Distance learning is nothing new.  It has been around for quite awhile, but with the advent of the Internet and World Wide Web, it has become more accessible and more flexible than ever before.  For academic institutions, pre and post secondary level, “Basic education is the very foundation upon which a nation’s future rests”(Lai et al., 2011, p.1).  The ability to extend education out to the masses, much like the printing press did in the early fifteenth century, is absolutely integral to reaching and creating a globally educated populace of capable learners.  Distance learning, by its very nature is certainly a more cost effective, flexible, and manageable way to educate people.  In addition, it acts as a bridge to traditional knowledge platforms because it helps to connect them to additional resources they might need in order to make informed, accurate, and sound decisions on a day-to-day basis.

With this idea in mind, it is my contention that teachers who are looking to diversify curricula should consider incorporating forms of distance learning into part of their traditional classrooms. Starting points for creating a basic mixed platform of teaching and distance learning using the World Wide Web would be to explore the two free online platforms of Aplia ( and Claroline (

Aplia’s motto is simply stated as “engage, prepare, educate.”  Their mission centers entirely on the concept of student engagement.  Because student motivation and engagement are related, it is pertinent to consider the point that “motivation is not a one-dimensional trait, but is complex, multi-faceted, and influenced by both person and context”(Hartnett, St. George, & Dron, 2011, p.31).  As such, Aplia’s platform offers many demos and interactive exercises in a variety of class subjects ranging from Accounting to Statistics to Philosophy.  Since I teach developmental education courses, I was immediately drawn to the “College Success” and “Developmental English” course modules.  One of the units in the “College Success” module is based on principles taken from John Branford’s How People Learn text, which delineates the connection between challenges, reactions, insights and actions.  When I took one of the interactive exercises, for example, on whether or not a particular student was motivated to make the right decision about a college plan of study, the program reviewed my answers, game me critical feedback, and asked me to commit on other chooses of action that could be taken in a different context.  This example, while related to college success specifically, could be a useful exercise for students when it comes to decision-making in real-world contexts.  The student, himself or herself, could choose a particular scenario or subject to focus on, which would allow for more potential to learn and more potential to build intrinsic motivation.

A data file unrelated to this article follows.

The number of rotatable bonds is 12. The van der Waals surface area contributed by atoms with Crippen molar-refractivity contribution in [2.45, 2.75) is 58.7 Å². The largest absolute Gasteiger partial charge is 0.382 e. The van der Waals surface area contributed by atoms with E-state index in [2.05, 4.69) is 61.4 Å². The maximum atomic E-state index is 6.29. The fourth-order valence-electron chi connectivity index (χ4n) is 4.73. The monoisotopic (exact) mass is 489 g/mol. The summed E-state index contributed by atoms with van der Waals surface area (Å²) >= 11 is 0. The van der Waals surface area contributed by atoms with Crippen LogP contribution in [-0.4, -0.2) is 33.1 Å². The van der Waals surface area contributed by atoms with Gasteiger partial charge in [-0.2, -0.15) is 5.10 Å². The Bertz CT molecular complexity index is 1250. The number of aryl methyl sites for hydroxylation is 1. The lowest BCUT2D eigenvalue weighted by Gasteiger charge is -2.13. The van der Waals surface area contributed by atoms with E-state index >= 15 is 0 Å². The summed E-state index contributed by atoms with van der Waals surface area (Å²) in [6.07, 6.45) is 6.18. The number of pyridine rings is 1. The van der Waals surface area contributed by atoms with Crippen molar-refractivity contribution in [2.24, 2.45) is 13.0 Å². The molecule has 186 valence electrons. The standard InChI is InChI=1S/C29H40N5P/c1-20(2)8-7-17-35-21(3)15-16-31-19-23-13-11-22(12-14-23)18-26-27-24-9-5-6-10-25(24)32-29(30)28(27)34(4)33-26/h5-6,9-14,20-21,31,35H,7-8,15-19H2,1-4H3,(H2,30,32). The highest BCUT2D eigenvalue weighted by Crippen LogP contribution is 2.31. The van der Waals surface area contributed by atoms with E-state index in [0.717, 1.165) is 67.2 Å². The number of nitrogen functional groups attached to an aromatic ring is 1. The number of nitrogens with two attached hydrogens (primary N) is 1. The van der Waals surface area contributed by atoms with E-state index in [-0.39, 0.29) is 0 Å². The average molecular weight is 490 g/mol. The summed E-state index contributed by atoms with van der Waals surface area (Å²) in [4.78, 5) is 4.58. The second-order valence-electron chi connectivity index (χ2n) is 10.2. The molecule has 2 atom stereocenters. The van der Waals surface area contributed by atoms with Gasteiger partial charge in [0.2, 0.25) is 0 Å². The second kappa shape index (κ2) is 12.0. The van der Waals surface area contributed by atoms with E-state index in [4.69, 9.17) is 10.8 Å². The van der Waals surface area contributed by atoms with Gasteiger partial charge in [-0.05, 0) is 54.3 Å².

Along the same lines, Claroline is also noteworthy of consideration for a distance learning platform, as its motto is “your own private campus.”  Although Claroline is not as fully developed as some other platforms, what makes it intriguing to me is that it has a global feel to it.  It can be translated into multiple languages, for one, and it has the same capabilities as most WebCT or Blackboard classes have, but it is free.  Teachers can create courses that include chat components, wikis, published documents, etc.  Several high schools are using it as supplementary instruction points of access, which again makes sense in terms of putting information out there to be shared and learned from but in a more creative and innovative way.  Because it is an open site, content copyright might become an issue for some, but the fact that over 100 hundred countries participate and collaborate via the platform makes it somewhat more appealing in terms of using globalization and citizenship as avenues of learning.

As Lai et al. (2011) contend in their conference essay, “content that is developed once can be revisited at many places, many times” (p.1).  This is, perhaps, the most important benefit of distance education.  Not all learners are going to retain knowledge in quite the same way, and because learning is oftentimes a very personal pursuit, catering it to a mixed environment of traditional and non- traditional approaches will allow for a more diverse and stimulating learning environment.


Franklin, B. (n.d.). Quotes about learning. Retrieved from

Hartnett, M., St. George, A., & Dron, J. (2011). Examining Motivation in Online Distance Learning Environments: Complex, Multifaceted, and Situation-Dependent. International Review Of Research In Open And Distance Learning,12(6), 20-38.

Lai, J., Ziskind, E., Zheng, F., Shau, Y., Zhang, C., Zhang, N., Garg, N., & Sobti, S., Wang, R. & Krishnamurthy, A. (2004, June). Distance learning technologies for basic education in disadvantaged areas. The 8th global chinese conference on computers in education.


Navigating the Geek Universe: How Gaming Can Impact Education In Constructive and Creative Ways

Filed under: Emerging Technologies — mlindquist71 at 8:19 pm on Thursday, October 4, 2012